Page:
Oh, Amalah...I am so sorry your week was hard. But am also very happy that you are happy right now.

We visited our last daycare center today on lunch. As you know, they are all horrible. I just pray one of them will take our little guy. We are getting desperate and I hate that feeling.

Best of luck to you, Jason and Noah for next week! But for now, enjoy the weekend together.

Lauren

You know, it's only because Noah is so incredibly bright and inquisitive that he's looking around at all the other babies. Not that I know what I'm talking about, being babyless myself, but maybe think of it as him being uber smart, not him not being interested in you. I hope things start improving for you. Good luck and take care.

Oh, and Noah is so adorably cute! He's just getting his mac on...

natalie

I'm a nanny, and trust me...no matter how happy the kids act when they're with me, they never give me the same level of excitement or joy as when they see their Mom. Sometimes they even starting acting horribly when she gets home, and I did that to my parents when I was little...its like they're too overwhelmed with emotions. My nammy was my aunt, and I'm still very close to her but she never replaced my Mom. Nobody else is ever Mommmy. Hang in there.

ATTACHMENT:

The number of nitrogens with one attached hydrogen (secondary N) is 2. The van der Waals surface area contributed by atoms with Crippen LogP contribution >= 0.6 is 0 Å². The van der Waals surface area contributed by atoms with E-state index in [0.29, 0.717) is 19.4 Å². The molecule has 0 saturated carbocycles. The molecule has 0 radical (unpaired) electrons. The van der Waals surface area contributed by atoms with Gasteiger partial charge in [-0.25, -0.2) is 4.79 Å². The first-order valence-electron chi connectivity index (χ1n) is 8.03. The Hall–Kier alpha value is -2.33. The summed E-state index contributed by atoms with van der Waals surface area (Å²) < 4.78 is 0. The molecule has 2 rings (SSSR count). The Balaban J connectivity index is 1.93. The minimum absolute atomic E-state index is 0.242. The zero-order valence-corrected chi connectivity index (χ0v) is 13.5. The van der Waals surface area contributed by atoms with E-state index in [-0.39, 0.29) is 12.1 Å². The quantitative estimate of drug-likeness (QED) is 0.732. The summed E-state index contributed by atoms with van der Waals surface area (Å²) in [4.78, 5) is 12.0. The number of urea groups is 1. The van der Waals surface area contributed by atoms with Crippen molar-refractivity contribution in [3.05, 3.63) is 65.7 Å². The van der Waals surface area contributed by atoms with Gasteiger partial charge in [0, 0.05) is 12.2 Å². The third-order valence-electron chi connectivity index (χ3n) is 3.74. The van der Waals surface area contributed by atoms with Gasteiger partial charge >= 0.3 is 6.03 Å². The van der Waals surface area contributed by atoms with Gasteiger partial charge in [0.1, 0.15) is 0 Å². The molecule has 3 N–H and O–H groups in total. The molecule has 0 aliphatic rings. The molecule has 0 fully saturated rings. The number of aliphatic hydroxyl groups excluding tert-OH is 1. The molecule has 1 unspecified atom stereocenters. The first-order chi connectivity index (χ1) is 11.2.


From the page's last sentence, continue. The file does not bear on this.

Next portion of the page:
Foodmomiac

Amy,
I've just started reading your blog, and I'm loving it. I had to go back to work full time a month ago (very unexpectedly) and leave my little Max (just a month older than Noah)with a sitter. It is very, very hard. And the pumping is very very hard. But, I'm much better with it now. Every day doesn't suck - just some of them. And those are fewer and far between.
I worked from home when my daughter is a baby so this is all new to me.
Hang in there, and thanks for the blog - it's wonderful.

TB